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The point where a planet is closest to the star it is orbiting. Latin “perihelium” < “peri-“=around, go round + Greek “helios”=sun.


To breed or spread prolifically or rapidly. Latin “pullulare”=to sprout or spring forth < “pullus”=the young of an animal.

A bright or luminous spot on the surface of the sun. Latin “facula” < “fax”=torch + “-ula”=diminutive. i.e. a little torch.

Having or showing the symptoms of a fever; full of nervous energy or excitement. Latin “febrilis” < “febris”=fever.

The feature where a word can have multiple meanings. French “polysémie” < Latin “polysemus” < Greek “polisemos”=having any meanings < “poly”=many + “sima”=sign or mark.

The art of making women’s hats. Toponym from Italian “Milano”=the city of Milan, from where women’s hats and apparel were made < Latin “Mediolanum,” the chief city of Lombardy.

An event or short period of time during which something happens. Greek “episothion”=a space between to choral songs < “epi”=in addition + “eisothos”=entering + “othos”=way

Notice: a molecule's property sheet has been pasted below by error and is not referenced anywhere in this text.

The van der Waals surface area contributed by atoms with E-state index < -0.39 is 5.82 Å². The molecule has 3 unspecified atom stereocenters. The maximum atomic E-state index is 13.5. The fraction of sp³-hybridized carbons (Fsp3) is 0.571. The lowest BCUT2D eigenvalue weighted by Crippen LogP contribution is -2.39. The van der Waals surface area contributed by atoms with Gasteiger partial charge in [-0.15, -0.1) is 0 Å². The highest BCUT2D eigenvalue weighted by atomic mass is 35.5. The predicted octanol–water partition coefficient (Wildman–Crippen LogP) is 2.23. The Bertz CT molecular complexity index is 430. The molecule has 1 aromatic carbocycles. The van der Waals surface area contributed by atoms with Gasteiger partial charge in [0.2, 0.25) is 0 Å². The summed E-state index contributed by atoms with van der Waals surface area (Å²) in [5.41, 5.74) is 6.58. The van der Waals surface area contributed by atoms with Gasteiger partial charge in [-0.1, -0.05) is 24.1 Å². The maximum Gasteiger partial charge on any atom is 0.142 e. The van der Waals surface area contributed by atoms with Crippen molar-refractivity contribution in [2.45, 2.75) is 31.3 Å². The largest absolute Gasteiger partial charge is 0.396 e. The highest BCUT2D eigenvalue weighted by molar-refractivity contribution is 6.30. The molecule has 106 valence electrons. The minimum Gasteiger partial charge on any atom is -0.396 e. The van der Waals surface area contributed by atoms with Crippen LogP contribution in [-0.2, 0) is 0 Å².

A (prehistoric) person who lives in a cave; a cave-man. Latin “trogodyta” < Greek “troglodutes” < “troglo”=hole + “duein”=to get or go into.

Of, or related to, the tongue. Latin “lingua”=tongue (both as the body part and in general for a language).

Behavior, especially by children, that causes trouble or damage, but no serious harm. Anglo-Norman “meschef”=misfortune, trouble < “mes”=wrong + “chever”=to reach an end.

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